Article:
The cables are all braided and felt extremely durable. Besides being on the shorter side, I thought they looked high-quality, especially with the protective metal tips they sport. I do wish the main USB type C cable with the DSP sound card was longer so I wouldn’t have to pass it through an adapter, but I think that’s a small gripe overall. As well, the wired cable w/ sound card offers enough juice to power the red LED lights on the side of the earcups, which just adds to the gamer aesthetic. There are switches on the side of the in-line controls to toggle the headphone’s LED lights on or off, and to turn the environmental noise cancelling on or off. The volume dial can be clicked in to control the mic mute function as well.

Overall I think the quality of the headset is without question, and I don’t think anyone would be disappointed in the appearance or materials used. It looks right at home next to other LED lights or RGB systems, yet stylish enough that I wouldn’t feel bashful about wearing them out in public. The earcups rotate 180 degrees as well, so it can lay either flat on your collar when not in use or facing upwards so you can still listen to it ambiently.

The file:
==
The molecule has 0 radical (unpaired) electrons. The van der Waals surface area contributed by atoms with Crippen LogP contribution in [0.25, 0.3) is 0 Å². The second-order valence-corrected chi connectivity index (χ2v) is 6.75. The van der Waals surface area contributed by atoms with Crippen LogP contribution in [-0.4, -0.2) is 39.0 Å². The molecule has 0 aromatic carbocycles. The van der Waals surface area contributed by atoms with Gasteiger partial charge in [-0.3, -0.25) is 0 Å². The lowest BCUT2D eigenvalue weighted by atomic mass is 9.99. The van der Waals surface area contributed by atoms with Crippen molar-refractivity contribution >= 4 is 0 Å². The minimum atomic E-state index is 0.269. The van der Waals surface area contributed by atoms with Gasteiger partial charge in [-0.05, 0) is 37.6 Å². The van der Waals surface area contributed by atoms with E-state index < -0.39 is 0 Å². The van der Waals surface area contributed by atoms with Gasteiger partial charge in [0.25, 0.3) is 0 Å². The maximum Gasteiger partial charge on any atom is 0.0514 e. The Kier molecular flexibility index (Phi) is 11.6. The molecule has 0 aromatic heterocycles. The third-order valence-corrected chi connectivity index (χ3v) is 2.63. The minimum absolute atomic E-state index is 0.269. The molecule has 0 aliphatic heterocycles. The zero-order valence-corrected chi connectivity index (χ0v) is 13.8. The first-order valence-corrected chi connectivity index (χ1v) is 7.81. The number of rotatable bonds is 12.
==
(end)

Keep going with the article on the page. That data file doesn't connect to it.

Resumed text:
Sound Quality

When I first used these headsets I only utilized the 3.5mm audio jack and plugged it into my Switch and my phone to try them out. I instantly fell in love with the sound from these headphones, and I think I’m going to be using them as my primary pair from now on. Using the analog signal audio jack, I felt like I could hear every nuance in a performance. As silly as it may seem, I just sat and listened to the overworld music in Pokemon Shield for longer than I’d care to admit. I felt like it was the first time really hearing the Pokemon music. Now, in all fairness, I had only been using the speakers on the Switch itself before that, which I know can’t compare to a good set of cans.